Purrrfectly I n k e d
Does having tattoo(s) as a healthcare professional decrease the perception of professionalism? An interesting topic that hadn’t crossed my mind until recently. Sometime ago, I accidentally stumbled across the Instagram hashtag #nurseswithtattoos! There is over 10K post with this hashtag (granted not all of the photos with this hashtag contain nurses with tattoos), regardless there is a large community of healthcare professionals with invisible tattoos – this is largely related to organizational policies expecting teammates conceal their tattoos. In fact, Caplan (2002) says DeMello, argues since the 1980’s a new middle-class “tattoo community” has constructed itself largely through print and Internet media. As we expand our understanding, knowledge of acceptance and inclusivity we’re seeing societal norms shift over the years. Gone are the days of tattoos being associated to gang members, military personnel, or eccentric people (Armstrong, 1994). The question is will there be a shift in the perception of professionalism of healthcare professionals with tattoos?
In all honesty the deeper perception of tattoos boils down to passing judgment – prejudices, stigmas, etc. which can lead to various types of discrimination i.e. employment, promotion, residency, etc.
“Don’t judge a book by it’s cover”
Two brief history lessons:
- Not surprising to me, but the genesis of the above quote stemmed from the 1944 edition of the African Journal American Speech: ‘you can’t judge a book by its binding’
- The initiation of tattoos dates back many years. However, its history in America dates to the mid-18th century when Native American women tattooed themselves to alleviate pain thus mimicking acupuncture (TIME, 2017)
- New York is considered the birthplace of modern tattoos (TIME, 2017)
Tattoos are a form of expression & communication. And has especially become more prevalent for patients providing a glimpse of their medical condition i.e. DM Type I or stating their intentions i.e. being a DNR. As shared by Chadwick & Shah (2013) parents of a 15 year old consented for a tattoo across their child’s forearm to indicate being diabetic; as failure to immediately recognize hypoglycemia and treat verses suspicion of a drug overdose or alcohol intoxication can be life-threatening.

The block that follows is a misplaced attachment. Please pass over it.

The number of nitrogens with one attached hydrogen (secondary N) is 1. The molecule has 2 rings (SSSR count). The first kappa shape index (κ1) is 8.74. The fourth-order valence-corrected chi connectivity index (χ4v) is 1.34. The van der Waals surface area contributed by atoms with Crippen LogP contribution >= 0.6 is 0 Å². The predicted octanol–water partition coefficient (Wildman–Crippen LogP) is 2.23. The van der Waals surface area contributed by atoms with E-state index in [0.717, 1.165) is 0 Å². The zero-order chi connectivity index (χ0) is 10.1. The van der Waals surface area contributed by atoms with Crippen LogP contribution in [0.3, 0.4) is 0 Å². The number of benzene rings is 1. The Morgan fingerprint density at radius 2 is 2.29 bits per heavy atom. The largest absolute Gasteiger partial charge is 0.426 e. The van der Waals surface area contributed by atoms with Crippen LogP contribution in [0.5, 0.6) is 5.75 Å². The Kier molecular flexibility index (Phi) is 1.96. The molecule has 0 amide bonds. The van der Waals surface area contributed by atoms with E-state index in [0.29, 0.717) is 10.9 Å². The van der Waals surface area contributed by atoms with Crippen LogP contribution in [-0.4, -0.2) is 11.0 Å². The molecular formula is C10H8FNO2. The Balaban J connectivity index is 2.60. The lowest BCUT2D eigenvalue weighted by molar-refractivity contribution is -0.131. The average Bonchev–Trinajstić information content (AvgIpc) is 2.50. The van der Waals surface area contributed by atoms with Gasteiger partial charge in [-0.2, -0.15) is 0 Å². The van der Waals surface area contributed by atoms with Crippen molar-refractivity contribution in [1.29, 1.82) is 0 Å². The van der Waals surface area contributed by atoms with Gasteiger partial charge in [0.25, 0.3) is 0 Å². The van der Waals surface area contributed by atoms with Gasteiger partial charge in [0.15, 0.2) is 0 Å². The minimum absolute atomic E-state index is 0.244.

Thank you for visiting…. What are your thoughts? Do you think there will be a more accepting shift of tattoo visibility among healthcare professionals or any other profession? Have a tattoo – share a photo below #inkedRN #inkedprofessional
Armstrong ML. (1994). Tattoos: a risk taking art. Texas Nursing, 68(2), 8–9. Retrieved from https://lopesalum.idm.oclc.org/login?url=http://search.ebscohost.com/login.aspx?direct=true&db=cin20&AN=107432382&site=ehost-live
Caplan, J. (2002). Bodies of Inscription: A Cultural History of the Modern Tattoo Community (Book). Historian, 64(2), 406. Retrieved from https://lopesalum.idm.oclc.org/login?url=http://search.ebscohost.com/login.aspx?direct=true&db=a2h&AN=9894134&site=ehost-live
Chadwick, S., & Shah, M. (2013). Tattoos: ancient body art may assist in medical emergencies. European Journal of Pediatrics, 172(7), 995. https://doi-org.lopesalum.idm.oclc.org/10.1007/s00431-013-1971-1